Where do you stand on speed? Do you think the current limits are too strict? Or do you believe they don’t go far enough? Whatever your stance, news of a new 60-mph motorway speed limit is sure to be a decisive issue, and a major talking point for motorists.

As of October 2020, Highways England has introduced a 60-mph cap on several sections of England’s motorway network to find out if the new limit can help cut pollution. But what might the new limit mean for speed limits going forward? And what benefits does it present to the average driver?

To find out, we’re taking an in-depth look at the new motorway speed limits – from where they’ve been introduced to what they could mean for drivers in the future.

Where is the New Motorway Speed Limit Being Introduced?

As of October 2020, four motorways have been affected by the new 60-mph limit, including:

  • M1 – junction 33 to 34
  • M5 junction 1 to 2
  • M6 – junction 6 to 7
  • M602 – junction 1 to 3

The limit is in place on a trial basis for five miles only. Highways England plans to keep the limits in place for 12 months, to find out if the 10-mph reduction has a notable impact on pollution and air quality – with a view to changing the national speed limit if it’s found to have a positive effect.

Why is the Speed Limit Being Reduced on Motorways?

As the government continues to work towards achieving its carbon-reduction targets, it’s exploring a range of measures to cut emissions on our roads – with a reduction to the national speed limit being one of them.

Research shows that several motorways have higher-than-recommended levels of nitrogen dioxide, causing poor air quality and harmful pollutants. It’s hoped that a reduction to the speed limit could curb pollution, especially on roads that pass through or near residential areas.

While a reduced national speed limit is bound to be met with derision from some drivers and motoring groups, it is a proven strategy. In 2019, the Dutch government introduced similar measures, capping highway limits at 62 mph. Since then, it’s seen a measurable drop in pollutants across its motorway network – prompting other countries to trial the measure.

Are There Any Benefits to Cutting Speed Limits?

Improved air quality isn’t the only plus point which could arise from a new 60-mph national speed limit. While a reduction doesn’t sound ideal, it could bring about a range of benefits, including:

  • Better fuel economy – driving at 60 instead of 70 could save drivers hundreds of litres of fuel each year, which is great news for anyone that commutes on the motorway.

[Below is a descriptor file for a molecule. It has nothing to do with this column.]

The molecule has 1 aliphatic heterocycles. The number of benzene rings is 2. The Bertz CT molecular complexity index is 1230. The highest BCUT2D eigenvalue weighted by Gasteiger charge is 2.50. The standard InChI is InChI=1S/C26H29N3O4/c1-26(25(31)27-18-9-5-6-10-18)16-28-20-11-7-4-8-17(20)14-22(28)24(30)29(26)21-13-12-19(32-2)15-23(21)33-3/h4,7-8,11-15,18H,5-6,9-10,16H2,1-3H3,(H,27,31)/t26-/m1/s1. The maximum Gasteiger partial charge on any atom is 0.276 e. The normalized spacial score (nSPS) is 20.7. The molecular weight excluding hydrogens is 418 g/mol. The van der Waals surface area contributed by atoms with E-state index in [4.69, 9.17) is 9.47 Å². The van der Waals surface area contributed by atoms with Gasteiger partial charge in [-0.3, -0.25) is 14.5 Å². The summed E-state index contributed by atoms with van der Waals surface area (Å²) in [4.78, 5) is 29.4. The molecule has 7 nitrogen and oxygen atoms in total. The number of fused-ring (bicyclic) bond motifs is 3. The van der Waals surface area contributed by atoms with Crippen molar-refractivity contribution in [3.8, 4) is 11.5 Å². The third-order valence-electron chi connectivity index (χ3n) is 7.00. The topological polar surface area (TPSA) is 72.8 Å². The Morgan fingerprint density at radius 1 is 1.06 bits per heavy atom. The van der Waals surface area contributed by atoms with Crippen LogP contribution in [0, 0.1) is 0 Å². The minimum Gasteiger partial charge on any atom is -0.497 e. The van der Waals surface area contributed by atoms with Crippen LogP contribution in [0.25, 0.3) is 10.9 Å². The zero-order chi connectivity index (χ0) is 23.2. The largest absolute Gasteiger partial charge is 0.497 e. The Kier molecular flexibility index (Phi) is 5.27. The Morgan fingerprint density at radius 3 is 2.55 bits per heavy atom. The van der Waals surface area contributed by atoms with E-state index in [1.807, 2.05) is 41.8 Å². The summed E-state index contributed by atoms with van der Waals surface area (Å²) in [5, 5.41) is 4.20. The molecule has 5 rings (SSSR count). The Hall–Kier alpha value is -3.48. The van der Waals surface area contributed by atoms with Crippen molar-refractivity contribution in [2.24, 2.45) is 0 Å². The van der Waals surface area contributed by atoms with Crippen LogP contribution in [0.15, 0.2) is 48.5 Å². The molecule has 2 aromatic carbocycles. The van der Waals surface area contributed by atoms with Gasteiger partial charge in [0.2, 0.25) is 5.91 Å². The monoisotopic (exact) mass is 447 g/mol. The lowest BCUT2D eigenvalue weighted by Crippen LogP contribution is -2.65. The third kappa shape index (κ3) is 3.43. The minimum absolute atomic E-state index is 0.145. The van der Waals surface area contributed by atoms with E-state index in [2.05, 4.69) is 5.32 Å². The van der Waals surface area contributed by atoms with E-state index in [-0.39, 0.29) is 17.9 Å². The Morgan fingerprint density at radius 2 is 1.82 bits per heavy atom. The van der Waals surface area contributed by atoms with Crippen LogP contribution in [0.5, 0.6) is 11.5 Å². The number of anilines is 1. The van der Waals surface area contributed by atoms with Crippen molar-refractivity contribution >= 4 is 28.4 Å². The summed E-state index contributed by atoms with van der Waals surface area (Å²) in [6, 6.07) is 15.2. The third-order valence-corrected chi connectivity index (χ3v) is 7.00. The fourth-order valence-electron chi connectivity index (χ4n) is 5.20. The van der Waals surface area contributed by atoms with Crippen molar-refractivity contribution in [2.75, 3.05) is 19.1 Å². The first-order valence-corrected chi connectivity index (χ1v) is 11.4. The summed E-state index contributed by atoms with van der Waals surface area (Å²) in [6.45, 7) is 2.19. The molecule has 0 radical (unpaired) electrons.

• Reduced wear and tear – a 10-mph reduction may not sound much, but it could help prevent premature wear to your car’s tyres and engine, so you’re less likely to breakdown and could save on yearly servicing costs.
  • Safer roads – while slower speeds aren’t always safer, it’s hoped cutting the national speed limit could help improve road safety on motorways.
  • Reduced noise pollution – if you live in an area close to a busy motorway, the new 60-mph limit could help you sleep better at night. That’s because 10 mph has a big effect on noise levels, helping to cut engine noise and tyre roar.

Whatever your thoughts on a reduction to the national speed limit, such benefits are hard to ignore. While some drivers will be unhappy with the 60-mph cap, it could benefit all road users in the long term.​

How Could the New Speed Limit Affect Restrictions in the Future?

While the new 60-mph motorway limit is in place on a trial basis – and may never be rolled out nationwide – it does raise questions about what the reduction could mean for speed limits in the future.

At the moment, the national speed limit of 70 mph applies on motorways and unrestricted dual carriageways. If their limit is reduced to 60 mph, it stands that other roads, like A roads, would be reduced by 10 mph too, right?

We can’t say for sure what the future holds for our speed limits, and there are arguments for and against a complete rethink of national restrictions. On one hand, environmental and road safety groups see it as a responsible step towards curbing emissions and reducing fatal accidents. On the other, drivers and motoring bodies argue that the current limits are restrictive enough, and that any further cuts threaten to undermine the convenience of car ownership.

What are your thoughts on the new motorway speed restrictions? Do think they’re pointless or would you like to see new limits in place nationwide? Let us know on the Brindley Garages Facebook page.

Whatever the future holds for our speed limits, there’s nothing like getting the keys to a car. Looking for more from Brindley Garages? Click here to check out more news from the motoring world, or if you’re in the market for a new car, see how we can help at our homepage.